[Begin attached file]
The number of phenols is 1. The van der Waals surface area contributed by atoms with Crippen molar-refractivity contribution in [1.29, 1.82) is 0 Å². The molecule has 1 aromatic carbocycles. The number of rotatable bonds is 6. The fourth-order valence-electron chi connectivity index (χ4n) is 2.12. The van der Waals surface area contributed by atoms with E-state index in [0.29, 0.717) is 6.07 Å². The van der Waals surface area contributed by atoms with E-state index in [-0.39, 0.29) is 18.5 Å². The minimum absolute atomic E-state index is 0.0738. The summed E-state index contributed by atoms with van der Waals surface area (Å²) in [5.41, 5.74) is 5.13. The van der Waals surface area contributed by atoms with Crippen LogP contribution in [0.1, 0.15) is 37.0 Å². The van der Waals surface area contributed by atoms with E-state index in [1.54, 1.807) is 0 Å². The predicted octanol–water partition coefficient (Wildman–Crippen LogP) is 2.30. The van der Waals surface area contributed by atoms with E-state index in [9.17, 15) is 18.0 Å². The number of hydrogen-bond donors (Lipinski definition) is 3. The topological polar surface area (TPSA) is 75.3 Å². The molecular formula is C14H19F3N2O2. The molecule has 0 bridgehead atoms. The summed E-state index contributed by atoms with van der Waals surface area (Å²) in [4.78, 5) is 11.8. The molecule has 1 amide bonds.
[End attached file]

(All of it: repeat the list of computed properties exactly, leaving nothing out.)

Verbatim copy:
The number of phenols is 1. The van der Waals surface area contributed by atoms with Crippen molar-refractivity contribution in [1.29, 1.82) is 0 Å². The molecule has 1 aromatic carbocycles. The number of rotatable bonds is 6. The fourth-order valence-electron chi connectivity index (χ4n) is 2.12. The van der Waals surface area contributed by atoms with E-state index in [0.29, 0.717) is 6.07 Å². The van der Waals surface area contributed by atoms with E-state index in [-0.39, 0.29) is 18.5 Å². The minimum absolute atomic E-state index is 0.0738. The summed E-state index contributed by atoms with van der Waals surface area (Å²) in [5.41, 5.74) is 5.13. The van der Waals surface area contributed by atoms with Crippen LogP contribution in [0.1, 0.15) is 37.0 Å². The van der Waals surface area contributed by atoms with E-state index in [1.54, 1.807) is 0 Å². The predicted octanol–water partition coefficient (Wildman–Crippen LogP) is 2.30. The van der Waals surface area contributed by atoms with E-state index in [9.17, 15) is 18.0 Å². The number of hydrogen-bond donors (Lipinski definition) is 3. The topological polar surface area (TPSA) is 75.3 Å². The molecular formula is C14H19F3N2O2. The molecule has 0 bridgehead atoms. The summed E-state index contributed by atoms with van der Waals surface area (Å²) in [4.78, 5) is 11.8. The molecule has 1 amide bonds.